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Campaigning for ethanol
Retired General Wesley Clark ran for president in Iowa in 2004 as a Democrat. Thursday he was back in the state campaigning for support for ethanol in Congress, along with Iowa's Agriculture Secretary, Bill Northey, a Republican, and Bruce Rastetter, CEO of Hawkeye Energy Holdings, LLC.
At the Ames office of Hawkeye Energy Holdings, the three leaders said they're hoping that when Congress gets back to work next week, it will remember the needs of the ethanol industry when it considers an energy bill in response to the oil spill in the Gulf of Mexico.
"In Iowa, we have a lot at stake over the next few months," said Northey, who is also a farmer from Spirit Lake, Iowa.
By the end of the year, the 45-cent-a-gallon tax credit for ethanol expires. Congress still hasn't renewed a similar $1-a- gallon tax credit for biodiesel that expired in 2009, resulting in layoffs and a virtual shut down of that renewable energy industry. Ethanol backers are scrambling to make sure that doesn't happen to its much larger sector of the biofuels industry. And they're defending a tariff on imported ethanol that also runs out this year. And, the EPA has promised to reach a decision by the end of this year on whether a higher, 15% blend of ethanol will be allowed in gasoline.
Clark, who is co-chair of Growth Energy, an ethanol trade group, urged Congress to support what he called "the great revolution of the 21st century, the biofuels revolution."
At a time when the economy still struggles to create new jobs, ethanol can do just that, Clark said.
"These are jobs that can never be outsourced. Why wouldn't we want to do this, and do it quickly," Clark asked.
Exactly what kind of legislation might be used to extend the ethanol tax credit isn't known yet. A cap and trade bill introduced in the Senate by Senators John Kerry (D-MA) and Joe Lieberman (I-CT) is considered a politically risky long shot in an election year. But Senator Richard Lugar (R-IN) and Energy and Natural Resources Committee Chairman Jeff Bingaman (D-NM) have both introduced energy bills that could be changed to include the ethanol industry's wish list, which also includes tax credits for blender pumps that can dispense varying levels of ethanol in gasoline.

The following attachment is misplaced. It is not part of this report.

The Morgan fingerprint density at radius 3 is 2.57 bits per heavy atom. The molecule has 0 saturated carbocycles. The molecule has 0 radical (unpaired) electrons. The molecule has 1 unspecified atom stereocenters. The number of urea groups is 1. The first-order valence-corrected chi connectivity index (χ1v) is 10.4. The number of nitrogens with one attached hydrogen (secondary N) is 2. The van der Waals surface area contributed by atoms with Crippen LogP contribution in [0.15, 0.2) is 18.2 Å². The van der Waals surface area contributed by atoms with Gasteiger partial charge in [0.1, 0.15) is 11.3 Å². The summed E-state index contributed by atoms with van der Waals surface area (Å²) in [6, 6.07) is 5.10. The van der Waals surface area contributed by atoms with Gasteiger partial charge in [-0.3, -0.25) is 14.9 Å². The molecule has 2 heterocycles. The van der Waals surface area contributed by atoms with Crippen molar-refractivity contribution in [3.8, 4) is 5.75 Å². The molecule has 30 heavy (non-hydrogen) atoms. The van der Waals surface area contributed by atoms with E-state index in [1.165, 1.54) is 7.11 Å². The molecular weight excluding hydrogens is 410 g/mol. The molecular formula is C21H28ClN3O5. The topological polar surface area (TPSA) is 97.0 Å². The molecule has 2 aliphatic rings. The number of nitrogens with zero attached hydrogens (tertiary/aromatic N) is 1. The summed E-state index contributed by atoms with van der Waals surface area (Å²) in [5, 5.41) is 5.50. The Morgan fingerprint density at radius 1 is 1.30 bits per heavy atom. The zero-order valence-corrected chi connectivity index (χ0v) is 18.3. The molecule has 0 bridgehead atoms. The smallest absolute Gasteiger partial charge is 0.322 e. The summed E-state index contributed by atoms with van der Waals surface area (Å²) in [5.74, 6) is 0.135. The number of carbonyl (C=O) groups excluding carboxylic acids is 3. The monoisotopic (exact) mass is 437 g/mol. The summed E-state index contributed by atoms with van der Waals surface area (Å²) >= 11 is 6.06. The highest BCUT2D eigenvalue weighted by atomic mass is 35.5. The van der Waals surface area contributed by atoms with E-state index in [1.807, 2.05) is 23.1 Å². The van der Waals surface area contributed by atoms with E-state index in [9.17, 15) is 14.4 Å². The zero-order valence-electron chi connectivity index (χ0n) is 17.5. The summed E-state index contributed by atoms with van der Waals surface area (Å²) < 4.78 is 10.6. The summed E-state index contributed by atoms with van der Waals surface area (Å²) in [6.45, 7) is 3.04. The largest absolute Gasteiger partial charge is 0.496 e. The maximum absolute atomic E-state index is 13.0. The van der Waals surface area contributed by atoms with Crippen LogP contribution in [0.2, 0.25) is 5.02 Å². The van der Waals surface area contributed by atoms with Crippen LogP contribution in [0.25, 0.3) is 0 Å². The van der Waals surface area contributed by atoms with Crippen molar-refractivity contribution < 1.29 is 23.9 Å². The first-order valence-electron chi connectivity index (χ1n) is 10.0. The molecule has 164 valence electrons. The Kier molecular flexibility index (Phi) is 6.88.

Thursday's press conference to boost support for ethanol in Congress was held by Growth Energy.
Last week, three other ethanol industry groups urged Senate Majority Leader Harry Reid (D-NV) to consider ethanol when shaping energy legislation. In a letter to Reid, the Renewable Fuels Association, the American Coalition for Ethanol and the National Corn Growers Association said they hope the energy package not only would address the Gulf oil spill but would include legislation that promotes flex-fuel vehicles and blender pumps, and extend the ethanol tax incentives and the tariff on imported ethanol.
Brian Jennings, executive vice president of the American Coalition for Ethanol, told Agriculture.com later Thursday that his group would like to see the ethanol tax credit extended for five years. In the Senate, Chuck Grassley (R-IA) and Kent Conrad (D-ND) have introduced a bill that would do that. In the House, Representatives Earl Pomeroy (D-ND) and John Shimkus (R-IL) are sponsoring a similar bill.
"We're hoping for that but recognizing there are challenges to it," Jennings said.
Extending tax credits for multiple years could be difficult during an election year when voter concern about the federal deficit is strong.
Although Iowa has influential members of Congress, including Grassley, it has only 5 votes in the House.
When Clark was asked why he was campaigning for ethanol in a state with few members of Congress, he replied.
"There's nothing more powerful than people in a farm state speaking up on what they know best," he said.